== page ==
Normally I’ll use on-camera flash of some sort for the drinks reception, and then portable studio lights directed at the stage to cover the dais and awards presentations up on the stage, but this time I decided to use available light for the drinks bit, and hand-held flash for the awards as I had to be super-quick for the presentations. The client didn’t want the photography to hold up proceeedings. There were a lot of awards being presented, and I needed to be nimble to get a shot from each one – the studio lights can slow me down as they don’t always charge back up fast enough to be ready for the next photo.

In between covering the flavour of the evening and the awards on the stage, I was also nipping backstage to send images out from my laptop in order that social media coverage could have pictures live on the night.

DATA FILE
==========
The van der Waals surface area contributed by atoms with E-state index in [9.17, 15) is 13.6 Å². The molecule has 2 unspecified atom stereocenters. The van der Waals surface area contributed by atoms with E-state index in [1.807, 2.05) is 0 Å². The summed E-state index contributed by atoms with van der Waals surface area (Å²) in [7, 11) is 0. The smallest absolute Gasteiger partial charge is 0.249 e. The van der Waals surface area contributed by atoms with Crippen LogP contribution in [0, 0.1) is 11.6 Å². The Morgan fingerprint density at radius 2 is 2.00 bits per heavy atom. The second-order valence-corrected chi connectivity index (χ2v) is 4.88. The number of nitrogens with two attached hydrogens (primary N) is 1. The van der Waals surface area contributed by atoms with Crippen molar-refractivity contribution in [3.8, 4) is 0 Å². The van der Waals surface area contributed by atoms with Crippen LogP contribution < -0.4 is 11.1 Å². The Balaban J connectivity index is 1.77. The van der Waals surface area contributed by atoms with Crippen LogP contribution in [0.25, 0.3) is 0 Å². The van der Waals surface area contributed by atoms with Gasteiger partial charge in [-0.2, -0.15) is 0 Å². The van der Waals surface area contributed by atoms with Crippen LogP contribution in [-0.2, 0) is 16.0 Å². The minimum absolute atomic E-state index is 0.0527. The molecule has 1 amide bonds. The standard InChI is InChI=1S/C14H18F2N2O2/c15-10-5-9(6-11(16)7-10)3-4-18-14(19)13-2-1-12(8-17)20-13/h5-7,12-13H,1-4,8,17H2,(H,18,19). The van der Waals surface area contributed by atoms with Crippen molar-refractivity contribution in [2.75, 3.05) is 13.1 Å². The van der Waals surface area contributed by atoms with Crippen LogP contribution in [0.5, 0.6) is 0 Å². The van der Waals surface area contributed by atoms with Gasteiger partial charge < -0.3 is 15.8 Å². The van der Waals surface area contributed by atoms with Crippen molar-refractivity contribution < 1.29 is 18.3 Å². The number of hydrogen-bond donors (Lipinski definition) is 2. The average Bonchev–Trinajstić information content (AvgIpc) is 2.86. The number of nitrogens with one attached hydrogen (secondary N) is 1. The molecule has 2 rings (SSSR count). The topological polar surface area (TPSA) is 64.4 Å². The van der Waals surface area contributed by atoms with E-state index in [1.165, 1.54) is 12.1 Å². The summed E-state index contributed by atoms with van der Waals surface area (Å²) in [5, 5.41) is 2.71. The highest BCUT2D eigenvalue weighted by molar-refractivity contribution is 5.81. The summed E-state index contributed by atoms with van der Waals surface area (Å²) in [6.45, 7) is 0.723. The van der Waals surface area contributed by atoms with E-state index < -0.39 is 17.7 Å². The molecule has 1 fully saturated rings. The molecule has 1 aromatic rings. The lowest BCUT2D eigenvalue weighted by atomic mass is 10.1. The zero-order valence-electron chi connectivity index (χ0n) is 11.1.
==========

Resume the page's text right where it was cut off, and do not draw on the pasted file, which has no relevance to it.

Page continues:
A pretty long night and tiring too, but great fun and an interesting insight into the gaming industry. I’ll be back at The Assembly Rooms before the month is out to cover the Regen SW Green Energy Awards. I can’t wait to see what the lighting engineers do this time…

In the meantime, here’s a small selection of images from the night:

TIGA delegates chat, drink, network in the Great Octagon, Bath Assembly Rooms

Delegates mingle and drink prior to dinner and the awards

Screen showing TIGA awards twitter activity

Social media was broadcast live to the room

Delegates at dinner enjoying the awards presentations and speeches

Capturing the fun of the evening

Actor and voice artist Corey Johnson comperes the evening

Compere Corey Johnson, actor and games voice artist, keeps proceedings flowing

TIGA gaming industry award winners receive their prize

Awards are presented, speeches are made